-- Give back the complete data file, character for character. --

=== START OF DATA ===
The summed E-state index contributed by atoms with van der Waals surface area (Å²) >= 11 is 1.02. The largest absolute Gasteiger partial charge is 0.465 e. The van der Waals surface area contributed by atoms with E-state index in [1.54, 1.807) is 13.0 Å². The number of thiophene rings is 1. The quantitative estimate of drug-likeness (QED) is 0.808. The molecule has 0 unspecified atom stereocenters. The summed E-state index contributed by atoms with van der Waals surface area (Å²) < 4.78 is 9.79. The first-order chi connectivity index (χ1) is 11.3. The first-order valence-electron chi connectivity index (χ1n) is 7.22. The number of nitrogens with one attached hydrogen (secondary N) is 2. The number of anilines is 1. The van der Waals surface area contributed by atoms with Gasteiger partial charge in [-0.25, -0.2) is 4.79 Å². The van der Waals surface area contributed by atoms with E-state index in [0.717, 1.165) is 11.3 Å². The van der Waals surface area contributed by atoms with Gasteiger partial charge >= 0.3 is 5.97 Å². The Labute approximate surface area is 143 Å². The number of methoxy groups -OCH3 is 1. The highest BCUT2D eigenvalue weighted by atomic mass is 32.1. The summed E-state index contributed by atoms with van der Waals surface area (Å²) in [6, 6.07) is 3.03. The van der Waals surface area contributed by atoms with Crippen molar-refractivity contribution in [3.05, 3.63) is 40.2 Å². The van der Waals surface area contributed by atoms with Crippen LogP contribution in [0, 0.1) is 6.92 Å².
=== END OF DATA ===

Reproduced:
The summed E-state index contributed by atoms with van der Waals surface area (Å²) >= 11 is 1.02. The largest absolute Gasteiger partial charge is 0.465 e. The van der Waals surface area contributed by atoms with E-state index in [1.54, 1.807) is 13.0 Å². The number of thiophene rings is 1. The quantitative estimate of drug-likeness (QED) is 0.808. The molecule has 0 unspecified atom stereocenters. The summed E-state index contributed by atoms with van der Waals surface area (Å²) < 4.78 is 9.79. The first-order chi connectivity index (χ1) is 11.3. The first-order valence-electron chi connectivity index (χ1n) is 7.22. The number of nitrogens with one attached hydrogen (secondary N) is 2. The number of anilines is 1. The van der Waals surface area contributed by atoms with Gasteiger partial charge in [-0.25, -0.2) is 4.79 Å². The van der Waals surface area contributed by atoms with E-state index in [0.717, 1.165) is 11.3 Å². The van der Waals surface area contributed by atoms with Gasteiger partial charge >= 0.3 is 5.97 Å². The Labute approximate surface area is 143 Å². The number of methoxy groups -OCH3 is 1. The highest BCUT2D eigenvalue weighted by atomic mass is 32.1. The summed E-state index contributed by atoms with van der Waals surface area (Å²) in [6, 6.07) is 3.03. The van der Waals surface area contributed by atoms with Crippen molar-refractivity contribution in [3.05, 3.63) is 40.2 Å². The van der Waals surface area contributed by atoms with Crippen LogP contribution in [0, 0.1) is 6.92 Å².